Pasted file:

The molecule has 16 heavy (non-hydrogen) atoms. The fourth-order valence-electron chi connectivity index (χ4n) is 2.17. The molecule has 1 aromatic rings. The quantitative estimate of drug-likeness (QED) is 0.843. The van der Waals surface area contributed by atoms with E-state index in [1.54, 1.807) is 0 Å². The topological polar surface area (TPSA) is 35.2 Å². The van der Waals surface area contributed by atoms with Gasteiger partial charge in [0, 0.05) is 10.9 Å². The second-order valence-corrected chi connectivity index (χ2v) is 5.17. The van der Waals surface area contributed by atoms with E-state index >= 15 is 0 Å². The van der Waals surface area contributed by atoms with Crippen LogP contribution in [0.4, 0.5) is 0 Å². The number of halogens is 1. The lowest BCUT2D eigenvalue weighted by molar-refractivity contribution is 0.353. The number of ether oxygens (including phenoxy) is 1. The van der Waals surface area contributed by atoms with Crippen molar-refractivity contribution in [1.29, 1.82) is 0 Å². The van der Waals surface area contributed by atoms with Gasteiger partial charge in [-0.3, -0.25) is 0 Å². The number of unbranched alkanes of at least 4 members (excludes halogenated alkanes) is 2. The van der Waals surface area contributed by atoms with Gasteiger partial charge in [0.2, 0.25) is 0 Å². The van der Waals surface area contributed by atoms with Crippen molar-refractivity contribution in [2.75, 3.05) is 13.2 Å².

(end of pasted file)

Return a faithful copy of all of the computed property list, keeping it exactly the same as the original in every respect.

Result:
The molecule has 16 heavy (non-hydrogen) atoms. The fourth-order valence-electron chi connectivity index (χ4n) is 2.17. The molecule has 1 aromatic rings. The quantitative estimate of drug-likeness (QED) is 0.843. The van der Waals surface area contributed by atoms with E-state index in [1.54, 1.807) is 0 Å². The topological polar surface area (TPSA) is 35.2 Å². The van der Waals surface area contributed by atoms with Gasteiger partial charge in [0, 0.05) is 10.9 Å². The second-order valence-corrected chi connectivity index (χ2v) is 5.17. The van der Waals surface area contributed by atoms with E-state index >= 15 is 0 Å². The van der Waals surface area contributed by atoms with Crippen LogP contribution in [0.4, 0.5) is 0 Å². The number of halogens is 1. The lowest BCUT2D eigenvalue weighted by molar-refractivity contribution is 0.353. The number of ether oxygens (including phenoxy) is 1. The van der Waals surface area contributed by atoms with Crippen molar-refractivity contribution in [1.29, 1.82) is 0 Å². The van der Waals surface area contributed by atoms with Gasteiger partial charge in [-0.3, -0.25) is 0 Å². The number of unbranched alkanes of at least 4 members (excludes halogenated alkanes) is 2. The van der Waals surface area contributed by atoms with Gasteiger partial charge in [0.2, 0.25) is 0 Å². The van der Waals surface area contributed by atoms with Crippen molar-refractivity contribution in [2.75, 3.05) is 13.2 Å².